Breast Cancer Action has put me in touch with the complexity of the issues. Working in this office, there are constant e-mails and phone calls and articles, and a library documenting this disease and responses to the disease, and information on treatment and diagnosis and causes. Unlike Breakthrough, Breast Cancer Action is a small organization with one office. People here are passionate about ending this epidemic—ending it by eliminating the causes, not finding a cure. Breakthrough is definitely about finding a cure.

I worked this summer on the Milking Cancer campaign so I’ve learned about all the hypocrisy in breast cancer, particularly the “pinkwashing” issue. Unless you’re in a BCA-like environment, you don’t ask or hear questions that challenge these norms. Working here has been really eye opening. Breast cancer is a for-profit industry, not just a disease.

Breakthrough Breast Cancer in England is a very fashionable cause. Because it’s an illness that affects women, cosmetic companies are very involved. Like here. You’re suffering from breast cancer and you’ve lost your hair, so you’ll need prosthetics and a wig and lipstick, because if you have breast cancer, you still need to be well turned out and be happy and optimistic. You have breast cancer, but you are still expected to be immaculate—as if nothing has happened. As if having breast cancer wasn’t bad enough.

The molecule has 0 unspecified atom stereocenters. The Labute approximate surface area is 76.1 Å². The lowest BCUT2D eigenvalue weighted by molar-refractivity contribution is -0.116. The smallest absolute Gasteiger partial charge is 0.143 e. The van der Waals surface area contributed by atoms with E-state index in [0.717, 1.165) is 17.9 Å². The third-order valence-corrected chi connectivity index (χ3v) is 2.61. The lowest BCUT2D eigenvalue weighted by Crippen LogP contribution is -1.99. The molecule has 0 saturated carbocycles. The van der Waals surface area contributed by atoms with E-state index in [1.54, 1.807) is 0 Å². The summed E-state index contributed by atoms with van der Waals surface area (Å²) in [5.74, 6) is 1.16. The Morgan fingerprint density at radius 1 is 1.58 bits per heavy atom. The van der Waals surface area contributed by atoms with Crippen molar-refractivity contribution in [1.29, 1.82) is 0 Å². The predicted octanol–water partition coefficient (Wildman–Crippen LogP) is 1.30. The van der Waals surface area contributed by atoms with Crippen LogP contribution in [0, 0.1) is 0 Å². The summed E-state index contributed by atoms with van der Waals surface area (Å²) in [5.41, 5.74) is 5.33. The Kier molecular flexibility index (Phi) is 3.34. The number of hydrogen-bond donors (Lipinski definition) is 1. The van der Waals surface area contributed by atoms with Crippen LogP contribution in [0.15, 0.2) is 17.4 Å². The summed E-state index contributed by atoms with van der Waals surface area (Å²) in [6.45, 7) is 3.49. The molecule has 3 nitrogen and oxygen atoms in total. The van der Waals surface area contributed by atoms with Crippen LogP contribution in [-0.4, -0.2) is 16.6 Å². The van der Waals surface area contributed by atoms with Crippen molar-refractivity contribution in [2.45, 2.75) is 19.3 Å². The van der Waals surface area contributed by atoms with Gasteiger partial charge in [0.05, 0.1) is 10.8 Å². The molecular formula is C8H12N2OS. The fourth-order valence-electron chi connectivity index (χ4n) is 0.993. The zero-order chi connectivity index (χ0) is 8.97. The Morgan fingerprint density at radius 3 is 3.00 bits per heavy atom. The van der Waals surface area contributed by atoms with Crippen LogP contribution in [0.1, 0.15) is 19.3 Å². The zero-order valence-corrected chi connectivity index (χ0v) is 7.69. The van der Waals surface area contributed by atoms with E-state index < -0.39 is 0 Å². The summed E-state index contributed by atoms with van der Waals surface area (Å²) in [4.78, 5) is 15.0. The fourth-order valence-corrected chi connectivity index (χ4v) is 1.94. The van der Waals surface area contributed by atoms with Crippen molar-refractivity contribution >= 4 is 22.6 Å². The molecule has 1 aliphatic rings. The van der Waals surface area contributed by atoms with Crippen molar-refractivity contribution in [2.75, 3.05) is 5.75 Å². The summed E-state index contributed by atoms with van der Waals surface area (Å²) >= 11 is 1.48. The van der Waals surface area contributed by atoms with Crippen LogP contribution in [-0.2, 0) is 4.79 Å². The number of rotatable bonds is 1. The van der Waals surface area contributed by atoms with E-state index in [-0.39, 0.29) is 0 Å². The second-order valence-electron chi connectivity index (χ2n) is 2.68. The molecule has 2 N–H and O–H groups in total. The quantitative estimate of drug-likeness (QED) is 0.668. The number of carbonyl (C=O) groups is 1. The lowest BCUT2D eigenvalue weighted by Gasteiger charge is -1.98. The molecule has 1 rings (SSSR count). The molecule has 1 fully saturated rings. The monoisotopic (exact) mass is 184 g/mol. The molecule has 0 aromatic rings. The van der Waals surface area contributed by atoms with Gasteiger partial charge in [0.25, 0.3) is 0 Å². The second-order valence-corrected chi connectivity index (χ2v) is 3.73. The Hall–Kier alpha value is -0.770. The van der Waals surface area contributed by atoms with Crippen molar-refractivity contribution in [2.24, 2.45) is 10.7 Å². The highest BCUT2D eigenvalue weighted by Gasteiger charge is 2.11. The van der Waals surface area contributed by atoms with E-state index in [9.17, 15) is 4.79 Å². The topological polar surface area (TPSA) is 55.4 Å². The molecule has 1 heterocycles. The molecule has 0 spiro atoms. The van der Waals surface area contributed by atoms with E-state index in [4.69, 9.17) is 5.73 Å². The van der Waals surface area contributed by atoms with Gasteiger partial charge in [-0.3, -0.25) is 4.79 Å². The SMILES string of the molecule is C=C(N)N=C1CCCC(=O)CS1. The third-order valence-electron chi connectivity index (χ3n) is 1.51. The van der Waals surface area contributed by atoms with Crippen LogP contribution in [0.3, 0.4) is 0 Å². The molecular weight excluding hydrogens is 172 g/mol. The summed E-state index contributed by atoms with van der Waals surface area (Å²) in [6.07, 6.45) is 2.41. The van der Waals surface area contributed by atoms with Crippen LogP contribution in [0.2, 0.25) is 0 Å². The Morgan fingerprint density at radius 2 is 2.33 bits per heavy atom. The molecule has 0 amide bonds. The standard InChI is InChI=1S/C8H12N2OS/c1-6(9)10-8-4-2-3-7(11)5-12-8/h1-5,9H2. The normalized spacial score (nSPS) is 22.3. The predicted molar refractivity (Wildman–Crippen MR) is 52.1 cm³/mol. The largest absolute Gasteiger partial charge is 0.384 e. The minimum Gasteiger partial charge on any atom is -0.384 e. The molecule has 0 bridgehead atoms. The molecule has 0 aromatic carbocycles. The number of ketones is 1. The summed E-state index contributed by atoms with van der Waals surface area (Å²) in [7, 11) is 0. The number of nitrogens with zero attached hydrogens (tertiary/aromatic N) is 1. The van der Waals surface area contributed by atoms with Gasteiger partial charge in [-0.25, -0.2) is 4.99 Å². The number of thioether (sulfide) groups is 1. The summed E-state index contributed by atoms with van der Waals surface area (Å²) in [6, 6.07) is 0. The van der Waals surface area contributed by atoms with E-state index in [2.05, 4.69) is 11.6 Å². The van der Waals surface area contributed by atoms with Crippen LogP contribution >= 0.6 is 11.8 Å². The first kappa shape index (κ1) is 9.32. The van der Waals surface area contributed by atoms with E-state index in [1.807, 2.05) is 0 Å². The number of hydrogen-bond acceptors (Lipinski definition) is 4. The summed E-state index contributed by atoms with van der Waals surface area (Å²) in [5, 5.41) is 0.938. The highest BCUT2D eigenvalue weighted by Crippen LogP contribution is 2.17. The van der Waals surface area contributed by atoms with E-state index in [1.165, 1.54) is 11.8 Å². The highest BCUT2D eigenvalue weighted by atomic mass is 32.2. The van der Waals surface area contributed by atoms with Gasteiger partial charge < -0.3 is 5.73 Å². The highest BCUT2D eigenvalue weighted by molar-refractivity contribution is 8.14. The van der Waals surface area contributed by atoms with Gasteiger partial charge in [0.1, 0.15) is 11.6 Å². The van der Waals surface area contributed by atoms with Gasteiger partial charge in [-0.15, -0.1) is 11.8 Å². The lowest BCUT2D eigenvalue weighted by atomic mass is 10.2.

Breast Cancer Action is not a “safe,” “comfortable” organization. They address issues very directly, and I feel that is more controversial. They say things that people don’t always want to hear. Breast Cancer Action doesn’t try to dumb down the issues in a way that’s cuddly or nice or easy to digest, because that’s not what breast cancer is. It’s not a nice and friendly disease. It’s a horrible disease. Women are dying from it. My mother died from it. You can’t continue to live your life in this glossed-over way. It’s like you’re struggling for your life and feeling awful, and everything out there says, “Be happy, be beautiful, live life normally.” That’s just not OK. It’s not healthy.

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The Cause Versus the Cure

Breast cancer has completely changed my life. It continues to change my life. It’s not something that just affected my life for a short time. This is how my life will be from now on. BCA has in some ways made me appreciate just how big an issue breast cancer is and how much it has affected me. Nothing is ever going to bring my mum back, but I need to do something. I think addressing the causes is the only way to stop more women from getting sick. The idea of finding a cure for cancer just seems so abstract and less tangible than looking into the roots of it. To stop so many women from getting cancer in the first place, we have to address the causes. This is going to require a huge, huge change in breast cancer activism. BCA is trying to turn the tide. Change the conversation.